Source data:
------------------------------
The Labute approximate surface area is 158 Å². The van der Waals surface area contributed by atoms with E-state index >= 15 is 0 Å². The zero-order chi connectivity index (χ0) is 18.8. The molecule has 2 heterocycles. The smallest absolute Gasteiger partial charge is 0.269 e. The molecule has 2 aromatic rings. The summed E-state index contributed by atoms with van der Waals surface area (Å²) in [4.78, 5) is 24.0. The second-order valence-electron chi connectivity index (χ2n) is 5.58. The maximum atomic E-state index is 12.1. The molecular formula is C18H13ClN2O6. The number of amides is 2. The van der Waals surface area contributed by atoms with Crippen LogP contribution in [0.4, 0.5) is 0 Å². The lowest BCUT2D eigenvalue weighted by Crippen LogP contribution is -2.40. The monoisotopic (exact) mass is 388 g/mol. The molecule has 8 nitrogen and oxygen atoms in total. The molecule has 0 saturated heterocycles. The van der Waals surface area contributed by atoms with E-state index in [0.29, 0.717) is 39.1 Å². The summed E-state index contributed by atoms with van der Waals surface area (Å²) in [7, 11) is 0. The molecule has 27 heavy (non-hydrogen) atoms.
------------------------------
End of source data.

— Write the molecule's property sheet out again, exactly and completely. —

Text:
The Labute approximate surface area is 158 Å². The van der Waals surface area contributed by atoms with E-state index >= 15 is 0 Å². The zero-order chi connectivity index (χ0) is 18.8. The molecule has 2 heterocycles. The smallest absolute Gasteiger partial charge is 0.269 e. The molecule has 2 aromatic rings. The summed E-state index contributed by atoms with van der Waals surface area (Å²) in [4.78, 5) is 24.0. The second-order valence-electron chi connectivity index (χ2n) is 5.58. The maximum atomic E-state index is 12.1. The molecular formula is C18H13ClN2O6. The number of amides is 2. The van der Waals surface area contributed by atoms with Crippen LogP contribution in [0.4, 0.5) is 0 Å². The lowest BCUT2D eigenvalue weighted by Crippen LogP contribution is -2.40. The monoisotopic (exact) mass is 388 g/mol. The molecule has 8 nitrogen and oxygen atoms in total. The molecule has 0 saturated heterocycles. The van der Waals surface area contributed by atoms with E-state index in [0.29, 0.717) is 39.1 Å². The summed E-state index contributed by atoms with van der Waals surface area (Å²) in [7, 11) is 0. The molecule has 27 heavy (non-hydrogen) atoms.